Living well with dementia – Part 2: Telling other people about your dementia

We look at the importance of telling people about your dementia diagnosis


We look at the importance of telling people about your dementia diagnosis

Being diagnosed with dementia can be overwhelming and it’s important to give yourself time to adjust to the news. In part 2 of a series of articles on making the most of life with dementia, we look at the importance of telling people about your diagnosis.

Telling other people about your diagnosis can be quite daunting, but it can also be a big relief. Here are some things to think about when you’re ready to share your diagnosis:

When you decide you're ready, it's always best to tell other people about your diagnosis. It's also good to tell them a little bit about how dementia is affecting you and especially, what you may be struggling with. It might be the obvious things like following a conversation or remembering what was said. This gives them something to focus on and allows them to make adjustments. Most people will be very supportive and will help you and be understanding.

You may find some people treat you differently than they did before. This may be because they don't understand what dementia is. Although it’s a very common condition, it’s still widely misunderstood. You may find that people want to help but don't know how to do so. They may be afraid of making the wrong move.

So, when talking about your diagnosis to someone you know, it’s good to try to explain what it means and the ways in which they can help and support you. People can feel helpless if they don’t understand. Sharing what you know should break down this barrier for them.

There are a number of positives to come out of sharing your diagnosis. The help and support you receive from others can really help you to cope with the changes in your life. For example, if you're no longer able to drive, you may well find people start to offer you lifts to your activities and events. People will, in general, also look out for your wellfare more.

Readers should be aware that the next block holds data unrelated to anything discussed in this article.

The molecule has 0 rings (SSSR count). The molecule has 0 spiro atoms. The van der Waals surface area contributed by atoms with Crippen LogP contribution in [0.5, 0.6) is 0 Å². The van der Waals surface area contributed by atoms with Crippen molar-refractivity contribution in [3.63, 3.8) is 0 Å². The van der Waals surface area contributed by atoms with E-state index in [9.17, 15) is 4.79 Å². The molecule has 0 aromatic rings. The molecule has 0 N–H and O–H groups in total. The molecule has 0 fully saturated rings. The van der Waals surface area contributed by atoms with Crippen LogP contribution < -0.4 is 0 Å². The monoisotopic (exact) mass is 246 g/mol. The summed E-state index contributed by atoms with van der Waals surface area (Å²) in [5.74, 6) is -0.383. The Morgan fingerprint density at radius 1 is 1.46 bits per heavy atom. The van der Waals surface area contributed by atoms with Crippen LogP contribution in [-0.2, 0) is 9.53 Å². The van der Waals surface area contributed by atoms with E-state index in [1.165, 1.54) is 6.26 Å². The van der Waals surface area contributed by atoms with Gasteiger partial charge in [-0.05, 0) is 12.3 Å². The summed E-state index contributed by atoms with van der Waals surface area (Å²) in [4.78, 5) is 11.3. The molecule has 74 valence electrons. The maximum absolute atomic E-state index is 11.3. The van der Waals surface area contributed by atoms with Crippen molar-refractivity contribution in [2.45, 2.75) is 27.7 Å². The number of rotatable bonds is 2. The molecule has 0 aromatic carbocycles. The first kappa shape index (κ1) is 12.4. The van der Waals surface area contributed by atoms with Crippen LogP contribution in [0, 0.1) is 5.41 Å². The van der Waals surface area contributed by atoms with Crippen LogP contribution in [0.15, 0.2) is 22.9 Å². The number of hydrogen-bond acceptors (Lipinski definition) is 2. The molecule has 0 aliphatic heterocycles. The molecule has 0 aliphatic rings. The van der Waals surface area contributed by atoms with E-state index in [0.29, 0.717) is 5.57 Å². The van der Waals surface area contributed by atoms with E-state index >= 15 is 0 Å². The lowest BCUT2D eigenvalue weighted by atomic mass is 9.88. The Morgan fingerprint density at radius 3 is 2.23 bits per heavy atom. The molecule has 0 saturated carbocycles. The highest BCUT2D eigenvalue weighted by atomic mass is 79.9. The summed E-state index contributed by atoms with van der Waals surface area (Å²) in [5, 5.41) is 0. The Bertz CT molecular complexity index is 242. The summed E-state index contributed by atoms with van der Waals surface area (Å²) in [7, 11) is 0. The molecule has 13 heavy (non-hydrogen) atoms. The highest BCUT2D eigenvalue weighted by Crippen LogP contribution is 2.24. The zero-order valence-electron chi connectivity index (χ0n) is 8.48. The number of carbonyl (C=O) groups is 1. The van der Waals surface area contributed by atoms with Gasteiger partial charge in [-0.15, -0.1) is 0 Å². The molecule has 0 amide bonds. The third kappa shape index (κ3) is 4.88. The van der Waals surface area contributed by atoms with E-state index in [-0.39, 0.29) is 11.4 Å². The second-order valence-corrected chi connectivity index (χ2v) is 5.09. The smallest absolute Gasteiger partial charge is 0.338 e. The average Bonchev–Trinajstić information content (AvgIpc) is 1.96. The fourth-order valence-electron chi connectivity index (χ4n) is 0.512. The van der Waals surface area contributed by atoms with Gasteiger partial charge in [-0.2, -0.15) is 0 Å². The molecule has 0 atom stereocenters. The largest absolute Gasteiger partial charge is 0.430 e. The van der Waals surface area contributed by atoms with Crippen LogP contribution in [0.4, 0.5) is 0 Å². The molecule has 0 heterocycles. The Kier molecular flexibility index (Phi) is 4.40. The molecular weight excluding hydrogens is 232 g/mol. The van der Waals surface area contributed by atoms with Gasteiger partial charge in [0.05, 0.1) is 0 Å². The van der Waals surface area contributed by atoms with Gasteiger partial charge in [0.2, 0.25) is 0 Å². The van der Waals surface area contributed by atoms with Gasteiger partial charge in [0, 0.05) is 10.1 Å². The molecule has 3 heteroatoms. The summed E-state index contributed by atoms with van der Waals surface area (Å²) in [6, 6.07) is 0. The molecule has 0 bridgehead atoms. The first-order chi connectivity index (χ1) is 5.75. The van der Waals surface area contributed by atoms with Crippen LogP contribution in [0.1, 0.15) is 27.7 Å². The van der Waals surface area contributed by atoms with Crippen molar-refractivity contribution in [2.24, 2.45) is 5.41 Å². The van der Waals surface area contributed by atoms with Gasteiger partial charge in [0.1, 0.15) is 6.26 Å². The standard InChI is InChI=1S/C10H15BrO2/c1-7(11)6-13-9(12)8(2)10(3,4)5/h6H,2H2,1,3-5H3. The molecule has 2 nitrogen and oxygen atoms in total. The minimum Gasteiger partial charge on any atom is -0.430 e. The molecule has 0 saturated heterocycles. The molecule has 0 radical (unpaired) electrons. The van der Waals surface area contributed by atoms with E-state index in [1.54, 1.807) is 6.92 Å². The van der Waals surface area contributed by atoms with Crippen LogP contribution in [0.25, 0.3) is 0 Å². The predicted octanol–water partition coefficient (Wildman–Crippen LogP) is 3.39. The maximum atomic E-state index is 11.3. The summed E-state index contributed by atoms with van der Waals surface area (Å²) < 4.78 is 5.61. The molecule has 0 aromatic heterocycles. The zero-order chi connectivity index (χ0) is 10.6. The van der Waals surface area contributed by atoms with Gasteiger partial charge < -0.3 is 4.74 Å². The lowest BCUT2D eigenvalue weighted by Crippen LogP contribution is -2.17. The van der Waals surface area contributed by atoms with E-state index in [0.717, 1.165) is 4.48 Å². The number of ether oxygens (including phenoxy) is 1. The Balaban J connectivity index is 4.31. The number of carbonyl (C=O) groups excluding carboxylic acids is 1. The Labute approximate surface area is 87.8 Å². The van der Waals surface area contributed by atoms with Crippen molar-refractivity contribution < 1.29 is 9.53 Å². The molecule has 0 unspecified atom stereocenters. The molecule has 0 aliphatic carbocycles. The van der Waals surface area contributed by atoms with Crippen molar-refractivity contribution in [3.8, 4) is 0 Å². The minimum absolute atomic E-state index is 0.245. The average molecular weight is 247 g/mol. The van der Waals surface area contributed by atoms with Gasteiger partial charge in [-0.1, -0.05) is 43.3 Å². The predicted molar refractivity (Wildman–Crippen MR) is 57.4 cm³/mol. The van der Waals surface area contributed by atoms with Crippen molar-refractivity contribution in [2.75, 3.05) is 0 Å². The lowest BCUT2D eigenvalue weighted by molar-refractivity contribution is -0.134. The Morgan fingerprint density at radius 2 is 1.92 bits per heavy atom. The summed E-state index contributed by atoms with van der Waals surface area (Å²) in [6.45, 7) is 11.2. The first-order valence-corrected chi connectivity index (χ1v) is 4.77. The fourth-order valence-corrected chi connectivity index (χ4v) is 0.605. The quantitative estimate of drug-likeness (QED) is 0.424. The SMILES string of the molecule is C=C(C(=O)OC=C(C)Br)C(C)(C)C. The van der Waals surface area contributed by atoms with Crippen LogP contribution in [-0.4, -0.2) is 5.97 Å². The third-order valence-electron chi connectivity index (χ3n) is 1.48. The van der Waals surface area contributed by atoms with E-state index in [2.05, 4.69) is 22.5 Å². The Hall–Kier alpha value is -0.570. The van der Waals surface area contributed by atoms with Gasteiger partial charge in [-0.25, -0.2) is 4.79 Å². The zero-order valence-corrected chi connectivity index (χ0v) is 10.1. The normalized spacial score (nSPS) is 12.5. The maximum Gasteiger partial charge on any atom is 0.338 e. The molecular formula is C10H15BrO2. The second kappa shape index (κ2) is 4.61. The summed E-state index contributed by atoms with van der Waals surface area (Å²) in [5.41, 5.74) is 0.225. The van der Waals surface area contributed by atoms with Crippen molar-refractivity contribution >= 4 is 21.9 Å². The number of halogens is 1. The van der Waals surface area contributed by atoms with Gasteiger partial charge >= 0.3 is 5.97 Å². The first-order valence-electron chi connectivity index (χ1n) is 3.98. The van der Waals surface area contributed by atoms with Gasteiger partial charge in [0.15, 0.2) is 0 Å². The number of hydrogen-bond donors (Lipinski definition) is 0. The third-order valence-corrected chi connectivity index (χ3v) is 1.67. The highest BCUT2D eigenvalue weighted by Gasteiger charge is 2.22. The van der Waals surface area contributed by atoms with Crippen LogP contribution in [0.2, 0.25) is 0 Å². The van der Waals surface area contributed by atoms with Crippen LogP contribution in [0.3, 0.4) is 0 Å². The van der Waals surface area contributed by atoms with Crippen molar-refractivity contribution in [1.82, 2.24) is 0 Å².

Inevitably, you may find that you lose touch with some people. It could be that you no longer do the activities together that you used to do. However, although this can be difficult to accept, you may well find there are lots of opportunities to meet new people through activity and support groups.

More Info

Read NHS advice about dementia and relationships

Social & Support Links

Bluebird is involved with Calderdale Dementia Friendly Community (CDFC) an organisation that wants to support groups and organisations to help make Calderdale a dementia-friendly borough. Find out more about them on their website.

You can also find local memory cafés (also known as a dementia café), on the Alzheimer's Society website – meet other people with dementia and their carers in an informal drop-in setting to share advice, tips and support

Song: Try the Singing for the Brain groups run by the Alzheimer’s Society – singing is known to improve mood and wellbeing and is also great fun

The Alzheimer's Society offers support near you and Age UK offers social activities for what's available in your area.

Read more about living well with dementia in the Alzheimer's Society's The dementia guide: Living well after your diagnosis.

Home Care

If you need more support, following your dementia diagnosis, home care can help. Living in your own home is the preferred option of many people with dementia and has obvious benefits in helping you to maintain a familiar environment and day-to-day routine. At Bluebird, we offer a full range of home care, from occasional visits, through to live-in care and respite care. Find out more on our website.